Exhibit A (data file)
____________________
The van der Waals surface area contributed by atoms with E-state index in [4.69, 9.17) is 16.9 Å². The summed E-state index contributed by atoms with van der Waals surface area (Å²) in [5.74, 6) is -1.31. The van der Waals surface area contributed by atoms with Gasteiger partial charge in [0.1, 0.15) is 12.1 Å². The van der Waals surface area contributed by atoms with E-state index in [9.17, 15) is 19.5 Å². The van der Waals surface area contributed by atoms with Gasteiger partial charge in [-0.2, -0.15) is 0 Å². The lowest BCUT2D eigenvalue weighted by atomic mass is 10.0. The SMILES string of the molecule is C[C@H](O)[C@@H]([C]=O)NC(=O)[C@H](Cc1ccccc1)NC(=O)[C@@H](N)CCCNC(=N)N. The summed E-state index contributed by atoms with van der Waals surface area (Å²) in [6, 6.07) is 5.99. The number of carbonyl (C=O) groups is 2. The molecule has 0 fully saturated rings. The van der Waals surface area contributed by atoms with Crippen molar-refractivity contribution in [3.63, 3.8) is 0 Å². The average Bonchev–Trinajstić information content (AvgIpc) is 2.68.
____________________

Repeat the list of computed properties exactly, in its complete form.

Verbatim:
The van der Waals surface area contributed by atoms with E-state index in [4.69, 9.17) is 16.9 Å². The summed E-state index contributed by atoms with van der Waals surface area (Å²) in [5.74, 6) is -1.31. The van der Waals surface area contributed by atoms with Gasteiger partial charge in [0.1, 0.15) is 12.1 Å². The van der Waals surface area contributed by atoms with E-state index in [9.17, 15) is 19.5 Å². The van der Waals surface area contributed by atoms with Gasteiger partial charge in [-0.2, -0.15) is 0 Å². The lowest BCUT2D eigenvalue weighted by atomic mass is 10.0. The SMILES string of the molecule is C[C@H](O)[C@@H]([C]=O)NC(=O)[C@H](Cc1ccccc1)NC(=O)[C@@H](N)CCCNC(=N)N. The summed E-state index contributed by atoms with van der Waals surface area (Å²) in [6, 6.07) is 5.99. The number of carbonyl (C=O) groups is 2. The molecule has 0 fully saturated rings. The van der Waals surface area contributed by atoms with Crippen molar-refractivity contribution in [3.63, 3.8) is 0 Å². The average Bonchev–Trinajstić information content (AvgIpc) is 2.68.